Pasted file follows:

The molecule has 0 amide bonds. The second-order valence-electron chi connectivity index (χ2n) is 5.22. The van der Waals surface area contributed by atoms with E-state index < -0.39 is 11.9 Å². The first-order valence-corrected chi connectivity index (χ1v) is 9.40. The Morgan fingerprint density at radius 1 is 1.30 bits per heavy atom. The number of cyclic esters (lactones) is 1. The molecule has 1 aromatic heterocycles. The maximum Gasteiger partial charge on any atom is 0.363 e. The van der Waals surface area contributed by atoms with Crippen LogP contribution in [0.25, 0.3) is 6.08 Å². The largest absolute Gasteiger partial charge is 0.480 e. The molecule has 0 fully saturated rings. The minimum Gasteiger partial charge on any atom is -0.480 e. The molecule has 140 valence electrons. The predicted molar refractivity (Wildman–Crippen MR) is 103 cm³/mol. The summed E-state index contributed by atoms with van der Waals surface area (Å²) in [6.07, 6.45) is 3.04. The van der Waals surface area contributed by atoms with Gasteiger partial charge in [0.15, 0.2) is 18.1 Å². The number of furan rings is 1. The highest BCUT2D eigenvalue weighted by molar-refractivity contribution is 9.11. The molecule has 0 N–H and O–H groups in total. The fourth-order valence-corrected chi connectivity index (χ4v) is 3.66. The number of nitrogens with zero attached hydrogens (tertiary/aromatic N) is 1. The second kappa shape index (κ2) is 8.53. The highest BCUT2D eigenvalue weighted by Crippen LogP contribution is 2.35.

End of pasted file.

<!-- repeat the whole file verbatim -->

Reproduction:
The molecule has 0 amide bonds. The second-order valence-electron chi connectivity index (χ2n) is 5.22. The van der Waals surface area contributed by atoms with E-state index < -0.39 is 11.9 Å². The first-order valence-corrected chi connectivity index (χ1v) is 9.40. The Morgan fingerprint density at radius 1 is 1.30 bits per heavy atom. The number of cyclic esters (lactones) is 1. The molecule has 1 aromatic heterocycles. The maximum Gasteiger partial charge on any atom is 0.363 e. The van der Waals surface area contributed by atoms with Crippen LogP contribution in [0.25, 0.3) is 6.08 Å². The largest absolute Gasteiger partial charge is 0.480 e. The molecule has 0 fully saturated rings. The minimum Gasteiger partial charge on any atom is -0.480 e. The molecule has 140 valence electrons. The predicted molar refractivity (Wildman–Crippen MR) is 103 cm³/mol. The summed E-state index contributed by atoms with van der Waals surface area (Å²) in [6.07, 6.45) is 3.04. The van der Waals surface area contributed by atoms with Gasteiger partial charge in [0.15, 0.2) is 18.1 Å². The number of furan rings is 1. The highest BCUT2D eigenvalue weighted by molar-refractivity contribution is 9.11. The molecule has 0 N–H and O–H groups in total. The fourth-order valence-corrected chi connectivity index (χ4v) is 3.66. The number of nitrogens with zero attached hydrogens (tertiary/aromatic N) is 1. The second kappa shape index (κ2) is 8.53. The highest BCUT2D eigenvalue weighted by Crippen LogP contribution is 2.35.